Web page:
Why are people bullies? Tanner Gannt is the bully in my books. I wanted to explore the different sides of a bully. Why is he like that? Tom learns more about Tanner when he ends up in his bedroom, as a bat, hiding in his backpack. He also witnesses a poignant Christmas morning with Tanner and his mother.
I was the head writer of SpongeBob Squarepants for six years. I did seasons 4 through 8. My mantra for the show: simple and silly. I oversaw six of writers and there were also the story board artists who wrote. We wrote what we thought was funny and amused us, but keeping in mind the show was predominantly for kids. It was a huge, collaborative group effort, with chances to “plus” or improve the episode at many different steps. Writing books is a solo flight. Very different. But…also rewarding. It’s a good thing to try different styles of writing, novels, non-fiction, poetry, short stories. You may discover what you’re really good at and you didn’t know it. Playwright August Wilson thought he was going to be a poet, but he became a playwright. And there’s poetry in his plays.
Superpowers! Because Tom is a Vam-Wolf-Zom he has super hearing, night vision, great strength, the ability to hypnotize people (if their wills are not too strong) and turn into a bat and fly or even turn into smoke…In a way, he is a superhero…But sometimes he hears and sees things using his powers that he would rather not…I also followed the “rules” of monsters and try to keep it “realistic”. Tom has to slather on sunscreen, wear hats and dark glasses in the sun, constantly eat to satisfy his zombie hunger (he does not eat brains) and blood, synthetic blood or raw liver smoothies seem to work.
A lot of “bad” things happen to Tom. Arthur Miller, the playwright, said that when he was writing Death Of A Salesman, would think to himself, each day, about his main character: “What can I do to Willy Loman today?” Poor Willy. Poor Tom. I would think the same thing. Get Tom into trouble. Have something bad happen. How does he react? There is your drama. Conflict. Humor. But Tom does have small triumphs along the way and learns things.
Cliffhangers are cool. At the end of book one, on the last page, Tom meets the vampire that bit him. At the end of book two, he meets the werewolf who bit him and in book three he meets the zombie.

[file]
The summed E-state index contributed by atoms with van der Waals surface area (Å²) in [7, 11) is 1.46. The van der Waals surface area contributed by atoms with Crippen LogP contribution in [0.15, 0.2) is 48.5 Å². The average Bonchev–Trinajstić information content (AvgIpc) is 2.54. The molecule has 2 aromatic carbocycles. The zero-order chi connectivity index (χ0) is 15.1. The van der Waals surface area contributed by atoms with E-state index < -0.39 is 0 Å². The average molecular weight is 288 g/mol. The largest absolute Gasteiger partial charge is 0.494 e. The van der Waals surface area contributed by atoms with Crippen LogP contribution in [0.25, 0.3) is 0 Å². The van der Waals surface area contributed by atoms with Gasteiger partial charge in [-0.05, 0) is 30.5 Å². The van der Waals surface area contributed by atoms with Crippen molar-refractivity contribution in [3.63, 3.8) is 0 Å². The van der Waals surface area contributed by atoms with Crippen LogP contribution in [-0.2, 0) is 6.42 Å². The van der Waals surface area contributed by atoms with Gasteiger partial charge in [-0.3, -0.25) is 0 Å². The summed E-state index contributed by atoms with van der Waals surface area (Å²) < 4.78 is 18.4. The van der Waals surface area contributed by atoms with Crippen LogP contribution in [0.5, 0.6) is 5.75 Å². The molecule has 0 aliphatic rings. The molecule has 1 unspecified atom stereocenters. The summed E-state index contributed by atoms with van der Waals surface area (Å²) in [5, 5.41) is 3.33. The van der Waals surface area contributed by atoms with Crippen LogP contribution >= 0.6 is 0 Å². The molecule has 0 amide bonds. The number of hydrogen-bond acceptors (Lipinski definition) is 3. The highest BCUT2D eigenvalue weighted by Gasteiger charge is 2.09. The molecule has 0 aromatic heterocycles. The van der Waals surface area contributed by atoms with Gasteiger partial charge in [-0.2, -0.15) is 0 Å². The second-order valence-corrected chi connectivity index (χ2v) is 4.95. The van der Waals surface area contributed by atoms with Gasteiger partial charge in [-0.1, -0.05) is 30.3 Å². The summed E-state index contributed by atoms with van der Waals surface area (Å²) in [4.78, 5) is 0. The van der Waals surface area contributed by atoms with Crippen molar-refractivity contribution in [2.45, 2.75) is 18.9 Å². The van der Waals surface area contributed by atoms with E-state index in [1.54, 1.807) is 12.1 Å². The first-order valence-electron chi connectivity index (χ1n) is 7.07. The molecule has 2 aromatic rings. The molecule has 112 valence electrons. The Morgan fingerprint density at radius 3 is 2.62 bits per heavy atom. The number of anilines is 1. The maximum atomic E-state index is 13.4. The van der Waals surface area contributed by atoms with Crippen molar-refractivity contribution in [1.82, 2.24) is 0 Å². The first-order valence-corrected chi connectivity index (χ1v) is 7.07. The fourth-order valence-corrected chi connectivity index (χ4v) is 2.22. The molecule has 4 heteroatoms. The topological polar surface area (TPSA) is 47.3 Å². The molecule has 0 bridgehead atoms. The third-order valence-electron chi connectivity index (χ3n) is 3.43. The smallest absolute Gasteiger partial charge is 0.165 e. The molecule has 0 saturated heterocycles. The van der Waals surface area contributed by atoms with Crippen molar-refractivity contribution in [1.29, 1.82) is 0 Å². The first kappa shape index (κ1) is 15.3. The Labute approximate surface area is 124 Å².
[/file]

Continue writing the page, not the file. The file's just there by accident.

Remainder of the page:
I put stuff I like in books. I like Emily Dickinson, action figure toys, Monty Python, rabid collectors, good-bad movies and noir detective novels. So….Tom has to do a diorama for history class and uses an old action figure to be Emily Dickinson. He aims to impress a girl he likes, who loves Dickinson’s poetry. The action figure is from the worst super hero movie ever made called Vacuum Girl. She sucks baddies up in her vacuum, but it has to remain plugged in. The toy turns out to be valuable because the figure was a re-purposed toy (Big Jack Jackson) from an old TV show. It was dangerous for kids to play with, so it was recalled. The toy is stolen and Tom must track it in film noir / detective fashion. I wrote those chapters in a kid-styled version of Dashiell Hammet and Raymond Chandler. Tom also imagines the worker who had to re-paint the figure, complaining to his boss that it does not look like the actress in the movie and they are not fooling kids in a John Cleese / Michael Palin dialogue exchange.
You can’t just put stuff in a book because you like it. You need a dramatic reason! I love Halloween…My brother, Alan, and I used to build a giant maze and walk through in his front and backyard. Filled with monsters (actor friends and neighbors in elaborate masks and costumes), special effects and very scary stuff. We took three weeks to build it. We’d get over 1,000 people going through on Halloween night….So….Tom loves Halloween, but it is also a rare chance for him to go out in a mask and costume and be “in disguise”, so no one knows who he is. People don’t stare or ask questions. He can also ask other kids, “What do you think of that Tom Marks? So, that’s a good thing…But…Do you want to hear those answers? Meanwhile, the school bully, Tanner Gantt, dresses up like a Vam-Wolf-Zom, to make fun of Tom.
I base some characters on real people. Abel Sherril is based on three people; My friend, Bill Prady, who co-created The Big Bang Theory, (the TV show, not the theory) read the entire World Book Encyclopedia when he was ten years old and was a Walking Google pre-Google. The fact that Abel wears a suit and tie to school every day is based on another friend, Mark Wheeler, (a geologist and a national champion fencer!) who wore a suit to kindergarten. And I used to bring my lunch to school in a briefcase. I love briefcases. Blame James Bond and Ian Fleming…Zeke, Tom’s best friend, is named after a nickname I called my dad and he is based on a good friend’s son, who is full of life, doesn’t get embarrassed, marches to his own drummer, is super enthusiastic and loyal…Good qualities in a human being. Tom sometimes wishes he was more like Zeke. So do I.